We’re rooted in bricks and mortar and have a network of 32 stores nationally. I’ve carried on my grandfather’s outlook of putting customer service first and selling middle-to-upper end market brands. This is supported by our website, which we established in 2005 and has proven itself to be an engine of growth for the company. Our challenge now, like all bricks-and-clicks businesses, is to ensure that our channels work seamlessly together and that our customers enjoy a cohesive, convenient and happy shopping experience, regardless of whether they’re shopping in a store, on their phones or on their tablets.
4. Looking forward, what do you see as the greatest opportunities for a business like yours at the moment?
With the rate of change in the online space, that is a key focus for us. In particular, bringing the depth and breadth of the online range into our stores, and the personal touch from stores to the website buying experience. Multichannel will be a huge opportunity for many years to come. In terms of physical new sites, we’re still a relatively niche entity, despite having grown from 20 to 32 stores in the past five years alone. Consequently, we’ll look at any opportunity that we find or is offered to us based on its merits.
5. And what about the main challenges?
Maintaining good relationships with suppliers is key in this business, and there are still some arrogant ones living in a bygone era. Poor quality product can be particularly harmful to our reputation, since our focus is on quality items that last, rather than fast fashion. As a result, we have to be very vigilant all the time. We have to deal with an increasing burden of red tape and bureaucracy these days. And of course bank financing is not the easiest thing in the world to get now, although we’re fortunate enough to enjoy a very good working relationship with our bank.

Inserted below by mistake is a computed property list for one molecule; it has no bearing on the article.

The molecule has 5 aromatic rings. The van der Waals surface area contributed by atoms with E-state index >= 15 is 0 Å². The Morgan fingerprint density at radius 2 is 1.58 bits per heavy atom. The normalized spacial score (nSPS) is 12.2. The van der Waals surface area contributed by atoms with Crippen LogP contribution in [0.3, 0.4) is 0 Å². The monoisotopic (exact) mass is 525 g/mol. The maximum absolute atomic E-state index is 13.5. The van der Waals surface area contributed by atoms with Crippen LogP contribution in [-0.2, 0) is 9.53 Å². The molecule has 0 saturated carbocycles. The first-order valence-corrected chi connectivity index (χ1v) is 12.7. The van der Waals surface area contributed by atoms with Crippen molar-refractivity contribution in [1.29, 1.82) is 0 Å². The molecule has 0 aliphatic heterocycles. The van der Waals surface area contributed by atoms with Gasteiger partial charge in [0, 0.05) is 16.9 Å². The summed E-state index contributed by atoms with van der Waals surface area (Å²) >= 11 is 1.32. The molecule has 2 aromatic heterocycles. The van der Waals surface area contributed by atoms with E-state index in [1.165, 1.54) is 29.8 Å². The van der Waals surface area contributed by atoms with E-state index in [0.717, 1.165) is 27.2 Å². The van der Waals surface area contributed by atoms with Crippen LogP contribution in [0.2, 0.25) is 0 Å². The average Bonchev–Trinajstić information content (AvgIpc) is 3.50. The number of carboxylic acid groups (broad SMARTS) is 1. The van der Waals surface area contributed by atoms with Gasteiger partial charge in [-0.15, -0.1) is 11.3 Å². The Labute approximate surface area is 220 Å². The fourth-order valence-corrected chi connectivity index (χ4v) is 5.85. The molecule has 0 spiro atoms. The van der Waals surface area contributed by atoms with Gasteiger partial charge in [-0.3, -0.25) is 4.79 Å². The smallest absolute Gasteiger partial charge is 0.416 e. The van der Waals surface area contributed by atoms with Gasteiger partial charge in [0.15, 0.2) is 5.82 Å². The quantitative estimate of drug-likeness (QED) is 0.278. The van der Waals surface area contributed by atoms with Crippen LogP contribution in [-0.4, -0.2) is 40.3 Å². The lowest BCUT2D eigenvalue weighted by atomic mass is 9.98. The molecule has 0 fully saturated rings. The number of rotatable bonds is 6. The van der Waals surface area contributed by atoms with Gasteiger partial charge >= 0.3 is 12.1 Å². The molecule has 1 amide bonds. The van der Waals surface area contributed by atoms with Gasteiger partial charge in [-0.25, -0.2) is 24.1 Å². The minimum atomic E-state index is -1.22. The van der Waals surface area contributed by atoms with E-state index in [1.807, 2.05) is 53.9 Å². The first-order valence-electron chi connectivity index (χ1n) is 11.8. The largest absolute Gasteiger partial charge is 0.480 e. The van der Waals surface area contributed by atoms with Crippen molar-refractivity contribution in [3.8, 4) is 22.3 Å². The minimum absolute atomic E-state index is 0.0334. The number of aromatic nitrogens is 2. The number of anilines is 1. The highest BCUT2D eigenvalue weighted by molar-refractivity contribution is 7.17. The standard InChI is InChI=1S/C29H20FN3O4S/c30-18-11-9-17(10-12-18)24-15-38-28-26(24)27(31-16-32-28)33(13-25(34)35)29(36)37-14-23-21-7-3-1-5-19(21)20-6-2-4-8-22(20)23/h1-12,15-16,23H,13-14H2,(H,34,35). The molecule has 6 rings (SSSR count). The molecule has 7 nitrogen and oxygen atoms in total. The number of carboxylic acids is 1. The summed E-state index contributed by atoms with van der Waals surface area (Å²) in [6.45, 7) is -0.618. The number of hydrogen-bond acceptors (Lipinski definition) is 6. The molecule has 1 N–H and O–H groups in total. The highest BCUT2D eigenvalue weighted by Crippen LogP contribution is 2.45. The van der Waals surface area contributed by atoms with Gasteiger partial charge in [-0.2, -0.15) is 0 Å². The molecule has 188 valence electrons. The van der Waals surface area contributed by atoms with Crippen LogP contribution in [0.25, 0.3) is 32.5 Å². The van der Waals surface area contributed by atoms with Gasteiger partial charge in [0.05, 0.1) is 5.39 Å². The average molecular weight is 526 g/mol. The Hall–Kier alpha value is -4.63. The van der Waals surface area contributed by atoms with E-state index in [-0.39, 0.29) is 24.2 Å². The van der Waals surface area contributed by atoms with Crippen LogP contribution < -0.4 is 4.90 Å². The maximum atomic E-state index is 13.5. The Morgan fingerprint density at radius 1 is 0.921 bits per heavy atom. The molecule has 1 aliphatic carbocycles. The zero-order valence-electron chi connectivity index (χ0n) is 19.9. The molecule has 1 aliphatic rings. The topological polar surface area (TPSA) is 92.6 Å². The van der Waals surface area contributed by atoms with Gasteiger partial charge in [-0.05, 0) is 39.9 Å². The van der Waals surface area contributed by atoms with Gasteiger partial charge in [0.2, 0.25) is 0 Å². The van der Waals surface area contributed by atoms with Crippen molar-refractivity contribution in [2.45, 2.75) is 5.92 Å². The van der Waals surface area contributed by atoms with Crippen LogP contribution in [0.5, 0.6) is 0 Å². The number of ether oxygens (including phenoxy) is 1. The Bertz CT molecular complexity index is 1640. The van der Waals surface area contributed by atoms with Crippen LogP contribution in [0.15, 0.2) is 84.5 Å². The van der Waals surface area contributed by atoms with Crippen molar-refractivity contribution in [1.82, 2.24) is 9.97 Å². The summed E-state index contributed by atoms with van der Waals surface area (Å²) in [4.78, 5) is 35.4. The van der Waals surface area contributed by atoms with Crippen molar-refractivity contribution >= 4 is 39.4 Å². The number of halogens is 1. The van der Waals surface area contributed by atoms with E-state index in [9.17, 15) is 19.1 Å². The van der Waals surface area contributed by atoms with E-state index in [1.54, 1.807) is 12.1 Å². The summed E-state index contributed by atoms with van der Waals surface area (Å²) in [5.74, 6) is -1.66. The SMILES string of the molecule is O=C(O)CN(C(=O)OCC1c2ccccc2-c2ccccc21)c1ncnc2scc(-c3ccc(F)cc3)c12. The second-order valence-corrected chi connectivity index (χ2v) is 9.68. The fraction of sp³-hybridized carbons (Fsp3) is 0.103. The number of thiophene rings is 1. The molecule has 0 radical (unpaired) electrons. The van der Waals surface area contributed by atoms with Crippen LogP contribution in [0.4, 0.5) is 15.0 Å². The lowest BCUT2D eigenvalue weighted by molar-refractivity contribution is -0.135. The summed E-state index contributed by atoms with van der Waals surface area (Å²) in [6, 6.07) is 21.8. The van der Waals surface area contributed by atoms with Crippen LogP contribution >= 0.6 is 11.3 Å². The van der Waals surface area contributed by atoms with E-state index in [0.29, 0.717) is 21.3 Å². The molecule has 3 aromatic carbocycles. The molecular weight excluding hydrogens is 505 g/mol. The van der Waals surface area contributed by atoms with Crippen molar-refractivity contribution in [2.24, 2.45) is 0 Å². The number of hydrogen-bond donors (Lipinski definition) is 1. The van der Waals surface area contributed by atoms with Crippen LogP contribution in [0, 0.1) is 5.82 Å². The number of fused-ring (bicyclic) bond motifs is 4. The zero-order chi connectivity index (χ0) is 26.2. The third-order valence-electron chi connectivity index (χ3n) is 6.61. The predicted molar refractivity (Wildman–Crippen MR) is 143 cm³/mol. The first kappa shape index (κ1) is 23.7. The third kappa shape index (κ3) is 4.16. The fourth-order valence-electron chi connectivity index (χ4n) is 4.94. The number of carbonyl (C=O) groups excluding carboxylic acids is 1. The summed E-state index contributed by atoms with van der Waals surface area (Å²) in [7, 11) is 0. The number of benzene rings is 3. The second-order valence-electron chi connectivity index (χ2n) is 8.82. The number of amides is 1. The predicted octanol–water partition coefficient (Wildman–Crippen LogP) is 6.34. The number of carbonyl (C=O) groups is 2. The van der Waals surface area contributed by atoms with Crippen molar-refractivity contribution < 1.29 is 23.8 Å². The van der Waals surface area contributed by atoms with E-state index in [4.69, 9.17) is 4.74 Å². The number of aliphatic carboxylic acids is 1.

6. Where do you hope your business will be in five years’ time?
Despite a very challenging retail climate, the outlook is good. We’ve got a lot of confidence in our product mix, the expertise of our sales staff and the progress of the website. We hope to keep growing at a similar pace to that which we have been recently.
7. And any final thoughts or comments that you’d like to add?
I think it’s important to uphold the traditions and values of my grandparents, the founders of the business – well-informed customer service, a focus on quality, and an unwavering commitment to your niche. They still have value today. We have some very good people on board, with lots of loyalty and commitment. As the company continues to grow, I would like to see some of our strong management play a more senior role in the business.
Retailer Q&A is a format where Soult’s Retail View talks to retailers – large or small, and whether bricks, clicks or multichannel – about their current innovations, aspirations and challenges. As always with Soult’s Retail View, the features are not paid for – it’s all about providing interesting stories and content for the blog’s readers. If you run a retail business and are interested in taking part in the feature, please drop me an email or a tweet.
Remember, my retail consultancy business, CannyInsights.com, also works with retailers nationwide to improve their stores, customer communications and market knowledge. For more information, visit www.cannyinsights.com.